Constructing Community: Synthesizing Lay and Professional Knowledge in Architecture

Ivett, Lee orcid iconORCID: 0000-0002-4287-6145 and Gillick, Ambrose (2016) Constructing Community: Synthesizing Lay and Professional Knowledge in Architecture. In: AMPS Liverpool 2016 Government and Housing in a Time of Crisis: Policy, Planning, Design and Delivery, 08- 09 September 2016, Liverpool.

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Architectural development practices for marginal communities have, in recent decades, sought to mediate conflicts between donors and recipients through participatory design exercises. These have been undertaken with the intention of developing greater reciprocity between parties and within communities, better "fit" between product and user needs, as well as the promotion of broader democratic concerns, in pursuit of a more responsive built environment, in line with pluralist agendas. In short, participation is seen to promote political representation and further to concretize it in the built fabric of settlements, building in local identities and establishing physical spaces for communal discourse. The value of participation as a strategy has, however, been challenged in recent years with the suggestion that, in contrast to the rhetoric, "there is little evidence of the long-term effectiveness of participation in materially improving the conditions of the most vulnerable people" (Cleaver 1999). This constitutes a real issue for architecture, which has had until recently few alternative tools to ensure meaningful "user" representation in the design and construction of housing.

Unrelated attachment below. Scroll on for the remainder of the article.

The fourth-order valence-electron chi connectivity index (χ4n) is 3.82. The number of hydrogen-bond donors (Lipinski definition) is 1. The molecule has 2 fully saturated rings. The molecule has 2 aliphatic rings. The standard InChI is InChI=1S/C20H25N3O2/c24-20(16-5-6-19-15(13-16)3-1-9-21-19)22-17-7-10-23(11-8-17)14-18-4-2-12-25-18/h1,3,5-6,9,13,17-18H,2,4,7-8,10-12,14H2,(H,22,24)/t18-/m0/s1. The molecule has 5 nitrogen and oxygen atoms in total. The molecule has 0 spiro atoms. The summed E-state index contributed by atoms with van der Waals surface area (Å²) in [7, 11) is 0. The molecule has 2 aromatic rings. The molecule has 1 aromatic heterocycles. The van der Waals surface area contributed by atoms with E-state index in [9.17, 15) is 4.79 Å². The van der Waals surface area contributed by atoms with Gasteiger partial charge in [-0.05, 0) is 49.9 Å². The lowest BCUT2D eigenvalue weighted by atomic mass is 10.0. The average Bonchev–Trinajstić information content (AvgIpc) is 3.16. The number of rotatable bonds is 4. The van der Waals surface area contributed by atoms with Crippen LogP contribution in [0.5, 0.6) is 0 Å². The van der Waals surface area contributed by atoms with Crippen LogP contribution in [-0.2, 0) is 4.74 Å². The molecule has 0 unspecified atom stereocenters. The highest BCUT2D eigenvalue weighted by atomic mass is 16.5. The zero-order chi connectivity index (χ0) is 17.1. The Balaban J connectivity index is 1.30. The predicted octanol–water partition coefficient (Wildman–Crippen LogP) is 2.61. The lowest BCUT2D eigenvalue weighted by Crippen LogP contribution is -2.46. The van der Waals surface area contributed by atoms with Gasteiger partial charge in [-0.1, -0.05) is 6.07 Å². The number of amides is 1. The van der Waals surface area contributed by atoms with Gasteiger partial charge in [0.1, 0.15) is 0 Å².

This paper describes the work of Baxendale, a multi-disciplinary architecture and design company based in Glasgow, Scotland, which practises alternative models of urban development towards addressing this problem, engaging community, local and state actors in iterative and needs-centred design and production processes. Looking at case study projects, this paper describes how synergistic processes of design and production can be used to mediate between competing interests in urban development towards producing inherently pluralistic, networked and empowering urban environments.

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